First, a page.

In my practice in the Middle East I’ve found it very common that families create offshore structures (i.e., outside the USA) in various countries to hold a large portion of the family wealth. The underlying reasons for maintaining these structures outside of the family’s home country are varied, but often revolve around a need for keeping the assets in a jurisdiction that is stable both politically and economically, or for expansion of the family business. For the most part, the assets are typically held in foreign corporate entities; less so in foreign partnerships.
As is often the case, over time, some family members will become involved in the USA, perhaps to study or to work. In due course, many of these individuals will obtain green cards or become US citizens. The family may continue providing financial support to that individual (e.g., for advanced education or to support a business venture) and quite frequently, without any aforethought, the funds will be paid from one of the family’s foreign corporations directly into the US individual’s bank account.
Both the family and the recipient will usually view the transfer as one having been made for support based on familial obligations or simply as a gift, made out of disinterested generosity. Unfortunately, this is not how the US tax law will treat the transferred amounts. Subject to specific exceptions, the US tax rules permit the Internal Revenue Service (IRS) to treat a gift received from a foreign corporation or partnership as income to the US recipient on which he or she must pay US income tax.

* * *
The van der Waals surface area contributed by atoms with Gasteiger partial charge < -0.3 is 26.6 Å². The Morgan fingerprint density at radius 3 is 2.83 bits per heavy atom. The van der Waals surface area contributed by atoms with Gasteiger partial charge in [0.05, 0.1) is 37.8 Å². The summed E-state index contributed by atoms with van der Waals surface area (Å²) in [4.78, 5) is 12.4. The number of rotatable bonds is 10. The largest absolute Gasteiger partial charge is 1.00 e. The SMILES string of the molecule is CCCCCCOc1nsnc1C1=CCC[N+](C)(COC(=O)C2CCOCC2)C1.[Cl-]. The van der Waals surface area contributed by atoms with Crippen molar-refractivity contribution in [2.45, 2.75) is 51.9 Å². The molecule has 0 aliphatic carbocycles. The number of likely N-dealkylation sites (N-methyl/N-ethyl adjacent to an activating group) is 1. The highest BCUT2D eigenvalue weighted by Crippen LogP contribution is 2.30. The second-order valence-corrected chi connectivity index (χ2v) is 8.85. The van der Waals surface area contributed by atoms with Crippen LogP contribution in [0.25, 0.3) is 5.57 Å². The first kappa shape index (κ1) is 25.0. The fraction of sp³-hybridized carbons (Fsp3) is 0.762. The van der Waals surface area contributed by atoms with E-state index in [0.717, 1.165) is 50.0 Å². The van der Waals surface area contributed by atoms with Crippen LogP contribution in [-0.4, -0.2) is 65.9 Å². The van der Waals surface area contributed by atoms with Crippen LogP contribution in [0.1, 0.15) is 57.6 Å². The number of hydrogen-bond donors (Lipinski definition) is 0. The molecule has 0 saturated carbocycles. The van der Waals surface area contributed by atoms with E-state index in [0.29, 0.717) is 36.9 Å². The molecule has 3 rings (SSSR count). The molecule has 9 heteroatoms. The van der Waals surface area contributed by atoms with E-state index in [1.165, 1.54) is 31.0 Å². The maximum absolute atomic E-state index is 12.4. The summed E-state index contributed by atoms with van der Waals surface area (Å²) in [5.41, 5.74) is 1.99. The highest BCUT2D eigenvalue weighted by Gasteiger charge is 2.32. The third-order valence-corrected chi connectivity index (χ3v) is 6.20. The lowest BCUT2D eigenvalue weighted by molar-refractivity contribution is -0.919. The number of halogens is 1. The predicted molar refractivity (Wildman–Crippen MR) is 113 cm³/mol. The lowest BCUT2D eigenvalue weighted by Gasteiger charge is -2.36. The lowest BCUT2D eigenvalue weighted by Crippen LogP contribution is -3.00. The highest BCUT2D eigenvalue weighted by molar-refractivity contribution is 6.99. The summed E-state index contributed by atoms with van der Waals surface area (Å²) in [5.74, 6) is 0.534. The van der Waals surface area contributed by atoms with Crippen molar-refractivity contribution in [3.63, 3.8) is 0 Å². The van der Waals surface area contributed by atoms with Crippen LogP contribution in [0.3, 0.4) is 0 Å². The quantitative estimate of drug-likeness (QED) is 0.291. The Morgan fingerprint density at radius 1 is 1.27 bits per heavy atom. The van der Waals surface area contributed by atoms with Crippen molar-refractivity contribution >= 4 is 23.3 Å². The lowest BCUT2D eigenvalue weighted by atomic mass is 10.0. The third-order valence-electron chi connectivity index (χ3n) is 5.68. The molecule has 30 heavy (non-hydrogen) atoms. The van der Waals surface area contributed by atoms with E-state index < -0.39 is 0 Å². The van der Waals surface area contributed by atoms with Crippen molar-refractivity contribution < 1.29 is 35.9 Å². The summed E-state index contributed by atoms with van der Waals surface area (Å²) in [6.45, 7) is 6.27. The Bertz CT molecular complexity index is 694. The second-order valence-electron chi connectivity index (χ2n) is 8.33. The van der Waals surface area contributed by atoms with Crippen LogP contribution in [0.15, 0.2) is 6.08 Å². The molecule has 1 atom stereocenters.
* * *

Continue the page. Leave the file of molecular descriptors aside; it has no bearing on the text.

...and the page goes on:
In general, money or other property received by a US person as a gift (or bequest) is not taxed to the recipient. Under a specific section of the US Internal Revenue Code, it is excluded from the recipient’s gross income. Even though the recipient, will pay no tax on what he receives, there may be reporting duties imposed on the recipient if the giver of the gift was a foreign person. You can read more about these rules and reporting requirements at my blog posts here and here.
When there is a direct or indirect transfer from a foreign corporation or partnership which the US recipient treats as a gift or bequest, the tax rules found in Treasury Regulation Section 1.672(f)-4 allow the IRS to re-characterize the “purported gift”, subject to certain exceptions. The tax rules mandate that the US recipient must include in his US taxable income the value of any “purported gifts” that are transferred from a foreign partnership or foreign corporation, whether transferred directly or indirectly. What this means is that the US recipient reports such a “purported gift” on his US income tax return. He must treat the “purported gift” as if it was in fact a distribution to him from the foreign corporation (e.g., a taxable dividend) or partnership (a taxable partnership distribution). This result will occur regardless of whether the recipient is actually a shareholder or partner in the transferor-entity.